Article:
The bill never would have become law had it not included the two-year wait, said Boysko, the state senator who sponsored a version of the bill. Other legislators worried that immigrants would drop into Virginia to pay the in-state rate and leave.
Boysko proposed a one-year minimum, which is the amount of time a citizen must live in Virginia to claim the in-state rate. Other states, such as Colorado and Florida, require immigrants to spend three years in high school, so legislators compromised on two years, she said.
She’s never heard of someone falling between the cracks the way Velasquez has.
If Velasquez and his family are granted asylum, he still has to wait another year before he can be eligible for the in-state rate.
In the meantime, he can’t apply for federal loans or Pell grants, which are designed for low-income families, because federal law doesn’t allow it. While Virginia has loosened restrictions on many immigrants, those actions don’t put immigrant students on an even financial footing with citizens, said Lee Andes, the associate director of financial aid for the State Council of Higher Education for Virginia.
“Virginia can narrow the gap but cannot eliminate the gap in all cases,” he said.
While the new laws don’t help Velasquez, the old ones should, said Nady Peralta, an attorney at the Legal Aid Justice Center, a group that fights systemic poverty. She believes the law already allows for an asylum-seeker to pay the in-state rate, it’s just not being interpreted that way.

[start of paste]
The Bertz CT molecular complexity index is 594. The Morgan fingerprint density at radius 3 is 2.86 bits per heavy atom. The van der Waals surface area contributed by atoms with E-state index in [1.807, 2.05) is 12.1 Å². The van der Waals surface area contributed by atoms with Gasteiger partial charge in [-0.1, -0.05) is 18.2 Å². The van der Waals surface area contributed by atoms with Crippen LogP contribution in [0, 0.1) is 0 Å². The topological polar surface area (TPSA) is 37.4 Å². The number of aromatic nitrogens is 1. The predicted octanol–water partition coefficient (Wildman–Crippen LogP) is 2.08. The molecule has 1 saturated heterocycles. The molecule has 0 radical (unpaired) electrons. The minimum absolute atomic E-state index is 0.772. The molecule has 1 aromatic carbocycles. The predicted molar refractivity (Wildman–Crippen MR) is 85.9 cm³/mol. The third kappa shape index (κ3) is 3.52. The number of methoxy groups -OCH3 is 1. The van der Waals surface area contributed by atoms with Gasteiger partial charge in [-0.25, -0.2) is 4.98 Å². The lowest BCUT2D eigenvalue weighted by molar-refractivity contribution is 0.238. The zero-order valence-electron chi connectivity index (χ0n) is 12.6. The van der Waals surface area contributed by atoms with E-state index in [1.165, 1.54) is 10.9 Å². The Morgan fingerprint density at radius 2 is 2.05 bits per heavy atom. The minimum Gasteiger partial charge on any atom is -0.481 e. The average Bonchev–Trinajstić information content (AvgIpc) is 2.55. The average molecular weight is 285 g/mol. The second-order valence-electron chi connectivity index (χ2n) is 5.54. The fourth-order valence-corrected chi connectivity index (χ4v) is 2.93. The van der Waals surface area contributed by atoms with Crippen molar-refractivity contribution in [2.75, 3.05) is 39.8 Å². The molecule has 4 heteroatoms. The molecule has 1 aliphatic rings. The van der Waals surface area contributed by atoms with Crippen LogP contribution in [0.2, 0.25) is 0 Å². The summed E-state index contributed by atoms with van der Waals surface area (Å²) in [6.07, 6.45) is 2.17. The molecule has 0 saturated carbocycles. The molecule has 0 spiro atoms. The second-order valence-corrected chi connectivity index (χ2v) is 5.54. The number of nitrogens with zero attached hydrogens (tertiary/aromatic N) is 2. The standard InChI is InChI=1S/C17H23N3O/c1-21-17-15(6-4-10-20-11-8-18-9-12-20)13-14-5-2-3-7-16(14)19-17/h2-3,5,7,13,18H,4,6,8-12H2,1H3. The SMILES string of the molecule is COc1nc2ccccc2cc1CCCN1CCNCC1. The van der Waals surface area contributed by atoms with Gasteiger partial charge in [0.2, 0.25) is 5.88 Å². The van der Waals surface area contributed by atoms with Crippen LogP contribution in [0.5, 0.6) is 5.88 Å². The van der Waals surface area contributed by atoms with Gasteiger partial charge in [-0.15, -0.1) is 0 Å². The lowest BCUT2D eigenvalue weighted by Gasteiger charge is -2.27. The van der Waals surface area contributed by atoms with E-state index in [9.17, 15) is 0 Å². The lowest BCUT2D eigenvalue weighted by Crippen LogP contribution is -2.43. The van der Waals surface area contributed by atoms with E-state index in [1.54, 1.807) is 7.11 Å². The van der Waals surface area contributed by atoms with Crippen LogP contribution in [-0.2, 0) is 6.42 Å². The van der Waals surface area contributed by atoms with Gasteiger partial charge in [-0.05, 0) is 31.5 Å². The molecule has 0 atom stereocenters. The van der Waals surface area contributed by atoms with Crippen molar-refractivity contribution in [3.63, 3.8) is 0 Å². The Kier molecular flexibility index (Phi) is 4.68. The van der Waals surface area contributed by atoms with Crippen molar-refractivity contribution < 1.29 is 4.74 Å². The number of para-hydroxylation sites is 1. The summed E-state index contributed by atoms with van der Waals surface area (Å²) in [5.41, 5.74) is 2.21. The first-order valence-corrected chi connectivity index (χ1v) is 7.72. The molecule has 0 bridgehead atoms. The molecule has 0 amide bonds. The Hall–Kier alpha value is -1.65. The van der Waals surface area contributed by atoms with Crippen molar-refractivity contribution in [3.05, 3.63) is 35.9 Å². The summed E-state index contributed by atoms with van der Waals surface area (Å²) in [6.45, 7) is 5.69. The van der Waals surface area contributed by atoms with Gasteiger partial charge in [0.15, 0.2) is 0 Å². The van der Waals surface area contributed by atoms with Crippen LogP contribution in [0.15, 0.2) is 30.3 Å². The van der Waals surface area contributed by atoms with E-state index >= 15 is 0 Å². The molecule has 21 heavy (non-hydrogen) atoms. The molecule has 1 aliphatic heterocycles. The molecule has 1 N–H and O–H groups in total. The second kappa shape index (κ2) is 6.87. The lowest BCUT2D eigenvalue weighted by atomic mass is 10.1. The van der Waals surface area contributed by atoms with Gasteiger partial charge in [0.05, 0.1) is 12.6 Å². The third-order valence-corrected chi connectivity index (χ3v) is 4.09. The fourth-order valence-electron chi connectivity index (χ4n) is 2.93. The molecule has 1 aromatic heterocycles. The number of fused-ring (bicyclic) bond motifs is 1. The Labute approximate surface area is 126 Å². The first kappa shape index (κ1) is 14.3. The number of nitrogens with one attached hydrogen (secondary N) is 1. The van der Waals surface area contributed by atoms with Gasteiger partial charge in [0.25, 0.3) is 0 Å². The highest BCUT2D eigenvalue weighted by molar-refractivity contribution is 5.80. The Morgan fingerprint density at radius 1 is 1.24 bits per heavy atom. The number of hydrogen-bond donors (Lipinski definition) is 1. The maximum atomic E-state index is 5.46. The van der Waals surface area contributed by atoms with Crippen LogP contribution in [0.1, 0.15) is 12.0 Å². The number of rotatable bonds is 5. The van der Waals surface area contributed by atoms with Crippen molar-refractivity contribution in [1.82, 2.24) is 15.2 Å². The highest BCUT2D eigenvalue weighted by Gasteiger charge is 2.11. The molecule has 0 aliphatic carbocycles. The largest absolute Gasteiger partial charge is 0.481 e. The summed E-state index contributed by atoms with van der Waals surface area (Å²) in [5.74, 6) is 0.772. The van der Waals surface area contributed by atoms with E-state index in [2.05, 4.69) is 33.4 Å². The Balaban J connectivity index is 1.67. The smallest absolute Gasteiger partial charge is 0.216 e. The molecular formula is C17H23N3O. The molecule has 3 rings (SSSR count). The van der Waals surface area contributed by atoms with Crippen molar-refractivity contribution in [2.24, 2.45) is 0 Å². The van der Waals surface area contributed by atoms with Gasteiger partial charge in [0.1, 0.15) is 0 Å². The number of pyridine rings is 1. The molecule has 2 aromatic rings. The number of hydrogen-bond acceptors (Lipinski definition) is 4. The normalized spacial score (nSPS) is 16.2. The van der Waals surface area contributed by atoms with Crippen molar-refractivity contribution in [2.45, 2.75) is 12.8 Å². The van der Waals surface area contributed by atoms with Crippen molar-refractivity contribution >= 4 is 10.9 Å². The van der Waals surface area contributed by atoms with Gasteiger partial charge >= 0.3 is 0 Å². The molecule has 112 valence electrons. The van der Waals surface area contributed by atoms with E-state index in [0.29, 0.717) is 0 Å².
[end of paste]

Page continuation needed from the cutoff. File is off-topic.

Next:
To be approved for in-state tuition, the law requires a person to establish “domiciliary intent.” That means the student must do the normal things you do when you permanently move, such as getting a driver’s license in the state, registering your vehicle there and paying taxes.
Asylum-seekers already do those things as they wait for their claims to be approved, Peralta said. These people aren’t in danger of being deported, she said, and they’re not hiding from the government.
Peralta said she could envision her firm filing a lawsuit to force the state to interpret the law this way.
In 2021, Virginia passed another law designed to help students like Velasquez, establishing the G3 program, which gives free tuition to some low-income community college students. But Velasquez isn’t eligible for it because of his asylum status.
And VCU offers a scholarship for students who transfer from community colleges in Virginia. Velasquez read about it and hoped it was another avenue for lowering his tuition bill.
In reality, it was just another hurdle. Like so many other programs, Velasquez doesn’t qualify.